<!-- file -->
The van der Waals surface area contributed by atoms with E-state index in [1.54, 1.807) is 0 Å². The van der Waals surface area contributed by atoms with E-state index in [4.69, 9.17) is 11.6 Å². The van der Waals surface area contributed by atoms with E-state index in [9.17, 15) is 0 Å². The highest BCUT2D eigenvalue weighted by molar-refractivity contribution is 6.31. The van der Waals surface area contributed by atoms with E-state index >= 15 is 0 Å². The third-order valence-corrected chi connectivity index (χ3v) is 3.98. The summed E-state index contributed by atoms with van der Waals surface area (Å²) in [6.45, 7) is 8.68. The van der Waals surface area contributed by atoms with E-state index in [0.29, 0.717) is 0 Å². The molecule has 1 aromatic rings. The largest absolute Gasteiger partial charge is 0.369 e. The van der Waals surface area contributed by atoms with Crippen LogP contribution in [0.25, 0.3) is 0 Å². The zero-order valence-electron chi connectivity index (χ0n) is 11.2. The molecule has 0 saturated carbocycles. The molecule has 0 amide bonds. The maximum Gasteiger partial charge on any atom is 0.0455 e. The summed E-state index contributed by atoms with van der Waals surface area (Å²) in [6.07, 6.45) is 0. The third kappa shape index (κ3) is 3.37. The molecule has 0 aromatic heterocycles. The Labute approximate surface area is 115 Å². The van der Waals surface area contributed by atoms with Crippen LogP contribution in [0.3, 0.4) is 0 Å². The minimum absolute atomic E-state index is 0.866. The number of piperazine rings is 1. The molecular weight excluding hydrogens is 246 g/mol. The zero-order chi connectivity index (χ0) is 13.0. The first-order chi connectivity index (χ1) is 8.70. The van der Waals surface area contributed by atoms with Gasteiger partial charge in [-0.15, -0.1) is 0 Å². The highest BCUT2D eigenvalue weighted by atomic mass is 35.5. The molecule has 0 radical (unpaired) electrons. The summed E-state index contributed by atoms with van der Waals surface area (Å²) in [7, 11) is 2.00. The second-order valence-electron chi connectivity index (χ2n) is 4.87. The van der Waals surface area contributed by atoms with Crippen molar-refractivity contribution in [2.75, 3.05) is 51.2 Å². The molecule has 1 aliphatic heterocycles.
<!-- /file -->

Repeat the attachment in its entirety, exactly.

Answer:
The van der Waals surface area contributed by atoms with E-state index in [1.54, 1.807) is 0 Å². The van der Waals surface area contributed by atoms with E-state index in [4.69, 9.17) is 11.6 Å². The van der Waals surface area contributed by atoms with E-state index in [9.17, 15) is 0 Å². The highest BCUT2D eigenvalue weighted by molar-refractivity contribution is 6.31. The van der Waals surface area contributed by atoms with E-state index >= 15 is 0 Å². The third-order valence-corrected chi connectivity index (χ3v) is 3.98. The summed E-state index contributed by atoms with van der Waals surface area (Å²) in [6.45, 7) is 8.68. The van der Waals surface area contributed by atoms with E-state index in [0.29, 0.717) is 0 Å². The molecule has 1 aromatic rings. The largest absolute Gasteiger partial charge is 0.369 e. The van der Waals surface area contributed by atoms with Crippen LogP contribution in [0.25, 0.3) is 0 Å². The zero-order valence-electron chi connectivity index (χ0n) is 11.2. The molecule has 0 saturated carbocycles. The molecule has 0 amide bonds. The maximum Gasteiger partial charge on any atom is 0.0455 e. The summed E-state index contributed by atoms with van der Waals surface area (Å²) in [6.07, 6.45) is 0. The third kappa shape index (κ3) is 3.37. The molecule has 0 aromatic heterocycles. The Labute approximate surface area is 115 Å². The van der Waals surface area contributed by atoms with Crippen LogP contribution in [0.3, 0.4) is 0 Å². The minimum absolute atomic E-state index is 0.866. The number of piperazine rings is 1. The molecular weight excluding hydrogens is 246 g/mol. The zero-order chi connectivity index (χ0) is 13.0. The first-order chi connectivity index (χ1) is 8.70. The van der Waals surface area contributed by atoms with Gasteiger partial charge in [-0.15, -0.1) is 0 Å². The highest BCUT2D eigenvalue weighted by atomic mass is 35.5. The molecule has 0 radical (unpaired) electrons. The summed E-state index contributed by atoms with van der Waals surface area (Å²) in [7, 11) is 2.00. The second-order valence-electron chi connectivity index (χ2n) is 4.87. The van der Waals surface area contributed by atoms with Crippen molar-refractivity contribution in [2.75, 3.05) is 51.2 Å². The molecule has 1 aliphatic heterocycles.